Some mornings are more beautiful than others. Two Sundays ago as I ran in the Tuileries Garden in Paris, the Seine swirled to my right, in the distance the Eiffel Tower stood like a steel watchtower in an uneasy city and down a gravel runway lay the Louvre. In the shadow of a ferris wheel which was adorned in the colours of the Euro 2016 teams, men made makeshift goalposts in the Garden and stripped down to shorts. In a landscape that encompassed so many art forms, a last one was unveiled. Football.
For two weeks in Paris and Devon, the first for the French Open, the second on holiday, I wasn't looking for football but kept running into it. The game is inescapable, its symbolism formidable.
My courtesy car driver at Charles de Gaulle airport, barely festooned with flags and pictures, didn't even like football and yet he talked football. As languages go, more people speak it than they do English. Bastian's first comment was that football fans are petulant; his second was that in his city, fear had staked a place. Three explosions outside the Stade de France during the November Paris attacks was a further reminder to sport that it cannot escape the real world.
A long time ago, in another war, an act of civility intruded. On Christmas Day in 1914 during World War I, a temporary ceasefire was agreed. From trenches on either side emerged weary German and British soldiers who swopped gifts, drank beer, sang carols and reportedly in one case even got a shave from the enemy. And on the battlefield, they played football.
Then the game was symbolic of a truce, now the game and its supporters are a target. Making us fearful of the most fundamental pleasures of life - running a race in Boston, going shopping in a mall, travelling on holiday - is what the terrorist does. It is why nearly 100,000 security forces will be involved in France. Citizens and a game need protecting.
Making us fearful of the most fundamental pleasures of life - running a race in Boston, going shopping in a mall, travelling on holiday - is what the terrorist does. It is why nearly 100,000 security forces will be involved in France. Citizens and a game need protecting.
Across the Channel, football has an enchanting grip on a nation which hasn't won a major trophy since 1966. In England, optimism and resignation are familiar companions: Fans believe in their team, then wonder why they do, then recommit themselves to the cause. What else is this but sporting love?
In the song Three Lions, released in 1996, the Lightning Seeds sang: "Thirty years of hurt/Never stopped me dreaming". Now it is 50 years of pain since 1966 but the essence of faith is that it is inexhaustible.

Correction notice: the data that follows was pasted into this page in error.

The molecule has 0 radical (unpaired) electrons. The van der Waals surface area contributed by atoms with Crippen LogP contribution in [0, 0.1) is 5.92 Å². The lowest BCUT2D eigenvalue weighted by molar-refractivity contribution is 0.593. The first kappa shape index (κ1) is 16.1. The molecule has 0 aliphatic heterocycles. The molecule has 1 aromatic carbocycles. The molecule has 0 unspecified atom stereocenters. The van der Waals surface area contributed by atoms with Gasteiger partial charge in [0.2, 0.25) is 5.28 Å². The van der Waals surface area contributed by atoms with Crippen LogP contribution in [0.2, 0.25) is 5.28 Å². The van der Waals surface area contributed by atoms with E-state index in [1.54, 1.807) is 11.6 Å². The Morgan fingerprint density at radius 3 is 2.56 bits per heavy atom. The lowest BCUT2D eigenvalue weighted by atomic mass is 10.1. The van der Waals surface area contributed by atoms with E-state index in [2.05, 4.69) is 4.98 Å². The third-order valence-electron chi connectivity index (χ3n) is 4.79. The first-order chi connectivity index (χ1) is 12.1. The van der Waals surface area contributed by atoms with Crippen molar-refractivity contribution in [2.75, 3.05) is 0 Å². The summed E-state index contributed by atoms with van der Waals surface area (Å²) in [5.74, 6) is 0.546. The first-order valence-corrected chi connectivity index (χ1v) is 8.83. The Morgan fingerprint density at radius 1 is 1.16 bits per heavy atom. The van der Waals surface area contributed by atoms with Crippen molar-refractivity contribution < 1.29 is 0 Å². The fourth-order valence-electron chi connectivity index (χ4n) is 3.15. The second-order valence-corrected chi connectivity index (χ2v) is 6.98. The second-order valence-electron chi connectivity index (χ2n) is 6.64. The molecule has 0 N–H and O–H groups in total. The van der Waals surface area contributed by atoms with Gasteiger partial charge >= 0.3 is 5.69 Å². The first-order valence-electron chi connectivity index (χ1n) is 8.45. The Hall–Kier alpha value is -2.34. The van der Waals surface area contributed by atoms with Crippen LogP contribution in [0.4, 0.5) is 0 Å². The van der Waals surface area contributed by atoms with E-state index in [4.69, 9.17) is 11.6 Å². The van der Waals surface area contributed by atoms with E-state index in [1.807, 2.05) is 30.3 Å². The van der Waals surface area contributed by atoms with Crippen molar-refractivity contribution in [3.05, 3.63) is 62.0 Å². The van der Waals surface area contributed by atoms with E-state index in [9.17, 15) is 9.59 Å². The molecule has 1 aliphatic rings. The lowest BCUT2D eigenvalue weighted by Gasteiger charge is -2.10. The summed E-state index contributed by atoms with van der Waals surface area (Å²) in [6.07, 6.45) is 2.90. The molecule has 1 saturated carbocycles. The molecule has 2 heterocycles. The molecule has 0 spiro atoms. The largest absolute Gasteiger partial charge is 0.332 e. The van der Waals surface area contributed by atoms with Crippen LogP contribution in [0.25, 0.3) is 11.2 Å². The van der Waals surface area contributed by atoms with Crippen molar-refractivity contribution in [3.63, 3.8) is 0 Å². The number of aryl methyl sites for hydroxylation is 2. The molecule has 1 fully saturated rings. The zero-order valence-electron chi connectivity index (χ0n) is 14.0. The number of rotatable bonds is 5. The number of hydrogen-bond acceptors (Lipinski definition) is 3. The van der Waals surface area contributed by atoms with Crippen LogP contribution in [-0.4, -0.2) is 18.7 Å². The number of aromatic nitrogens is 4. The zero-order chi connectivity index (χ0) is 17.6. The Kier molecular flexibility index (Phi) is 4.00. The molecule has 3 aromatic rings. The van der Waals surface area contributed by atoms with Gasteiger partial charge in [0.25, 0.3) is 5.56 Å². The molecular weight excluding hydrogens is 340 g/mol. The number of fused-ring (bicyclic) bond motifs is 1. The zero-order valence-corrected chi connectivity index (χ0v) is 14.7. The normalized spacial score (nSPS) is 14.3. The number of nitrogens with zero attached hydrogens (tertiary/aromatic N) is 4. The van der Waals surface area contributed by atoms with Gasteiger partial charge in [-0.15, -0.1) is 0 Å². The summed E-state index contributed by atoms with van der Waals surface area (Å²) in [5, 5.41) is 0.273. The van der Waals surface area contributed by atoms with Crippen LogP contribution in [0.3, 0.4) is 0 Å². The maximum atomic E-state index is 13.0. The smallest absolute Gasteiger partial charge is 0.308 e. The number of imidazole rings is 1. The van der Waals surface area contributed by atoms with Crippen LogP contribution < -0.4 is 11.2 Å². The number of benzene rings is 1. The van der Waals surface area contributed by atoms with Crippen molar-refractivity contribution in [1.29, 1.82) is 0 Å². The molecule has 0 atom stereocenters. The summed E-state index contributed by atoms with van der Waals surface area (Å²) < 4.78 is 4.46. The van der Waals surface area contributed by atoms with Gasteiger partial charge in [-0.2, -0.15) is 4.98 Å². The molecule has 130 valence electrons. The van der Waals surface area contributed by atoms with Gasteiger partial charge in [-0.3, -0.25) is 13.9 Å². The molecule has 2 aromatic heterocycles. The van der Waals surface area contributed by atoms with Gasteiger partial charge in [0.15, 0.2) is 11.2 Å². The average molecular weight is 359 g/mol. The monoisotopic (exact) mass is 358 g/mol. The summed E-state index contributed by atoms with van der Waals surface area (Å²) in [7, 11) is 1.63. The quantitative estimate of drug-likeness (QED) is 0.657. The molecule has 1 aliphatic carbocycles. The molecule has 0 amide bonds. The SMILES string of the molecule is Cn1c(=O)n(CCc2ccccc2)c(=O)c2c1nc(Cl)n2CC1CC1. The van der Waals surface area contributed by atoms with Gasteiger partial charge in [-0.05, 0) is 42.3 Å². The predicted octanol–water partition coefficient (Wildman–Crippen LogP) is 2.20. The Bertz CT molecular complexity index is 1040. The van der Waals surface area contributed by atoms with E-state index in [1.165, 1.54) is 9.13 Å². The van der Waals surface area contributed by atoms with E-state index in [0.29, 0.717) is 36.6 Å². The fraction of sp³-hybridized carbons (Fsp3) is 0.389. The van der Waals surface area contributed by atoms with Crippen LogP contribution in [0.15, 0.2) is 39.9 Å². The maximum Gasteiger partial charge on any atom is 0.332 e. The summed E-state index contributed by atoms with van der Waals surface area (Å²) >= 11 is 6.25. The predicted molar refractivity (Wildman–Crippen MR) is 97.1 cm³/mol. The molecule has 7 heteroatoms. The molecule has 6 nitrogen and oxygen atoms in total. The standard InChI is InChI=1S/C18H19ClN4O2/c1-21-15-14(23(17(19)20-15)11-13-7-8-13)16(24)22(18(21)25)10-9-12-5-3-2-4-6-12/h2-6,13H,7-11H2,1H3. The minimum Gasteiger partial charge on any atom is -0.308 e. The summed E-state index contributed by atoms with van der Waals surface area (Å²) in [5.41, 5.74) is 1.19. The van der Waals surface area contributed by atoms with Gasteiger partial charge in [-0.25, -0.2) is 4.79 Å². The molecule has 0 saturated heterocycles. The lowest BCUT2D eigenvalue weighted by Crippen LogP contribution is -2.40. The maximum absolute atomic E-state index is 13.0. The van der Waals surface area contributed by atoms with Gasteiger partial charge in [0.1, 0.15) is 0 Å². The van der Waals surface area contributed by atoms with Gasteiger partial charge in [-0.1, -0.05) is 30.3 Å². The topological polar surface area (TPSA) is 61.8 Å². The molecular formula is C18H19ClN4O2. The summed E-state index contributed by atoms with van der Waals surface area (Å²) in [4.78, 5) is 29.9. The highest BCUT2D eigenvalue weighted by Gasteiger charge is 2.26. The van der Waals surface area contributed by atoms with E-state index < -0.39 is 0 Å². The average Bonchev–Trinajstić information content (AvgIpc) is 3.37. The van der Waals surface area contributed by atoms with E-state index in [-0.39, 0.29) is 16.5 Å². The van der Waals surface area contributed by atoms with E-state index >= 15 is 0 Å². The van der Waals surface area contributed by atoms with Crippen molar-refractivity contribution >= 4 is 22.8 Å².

I see it in my brother who wanders daily to his village in Devon, buys The Daily Telegraph, leans back and declares: "Watch out for the new England." Every new avatar, he reassures himself, must be better than the previous one. When I giggled, he asked me where Singapore was ranked on Fifa's list. A minute's silence followed.
English newspapers are choked with football and fine writing, though compared to boxing, cricket, golf, baseball, this game has been less prolific in providing sporting literature. The papers are an education and an amusement, particularly to the outsider, for no nation appears as obsessed with the football manager. Only they can stylishly deify, dissect and devour him - if necessary in the same piece.
Now they worry about Roy Hodgson's tactics and tut-tut over Wayne Rooney's position and, in a searching piece on set pieces, Jonathan Northcroft notes that "in the past four years only Wayne Rooney has scored for England direct from a free kick". It is all grim hope.
But one day anxiety will clear like an English summer sky and one day an English writer will write as Dan Shaughnessy evocatively did of Boston's baseball team which triumphed in 2004 after an 86-year wait: "Time for the Nation to rejoice. Time to dance. Time to go to your window, open it wide, stick your head out and scream, 'The Red Sox won the World Series'."
A few hours ago the Euro's first match of 51 was played as 24 teams began their joust for a trophy that was once contested by only four nations. A city wounded by terror, bruised by strikes, swamped by floods, needs the distracting joy of football, needs to hear a cheer, needs an occasion like 1998 when France hailed the child of a Muslim immigrant from Algeria who worked as a nightwatchman.
The world may have irrevocably changed since Zinedine Zidane won the World Cup but that moment should perhaps hang in the Louvre. As beautiful proof that victory in sport can provide a temporary and yet powerful balm.
•Come chat with Rohit Brijnath today at the Singapore Coffee Festival. Details and tickets at sgcoffeefestival.com.sg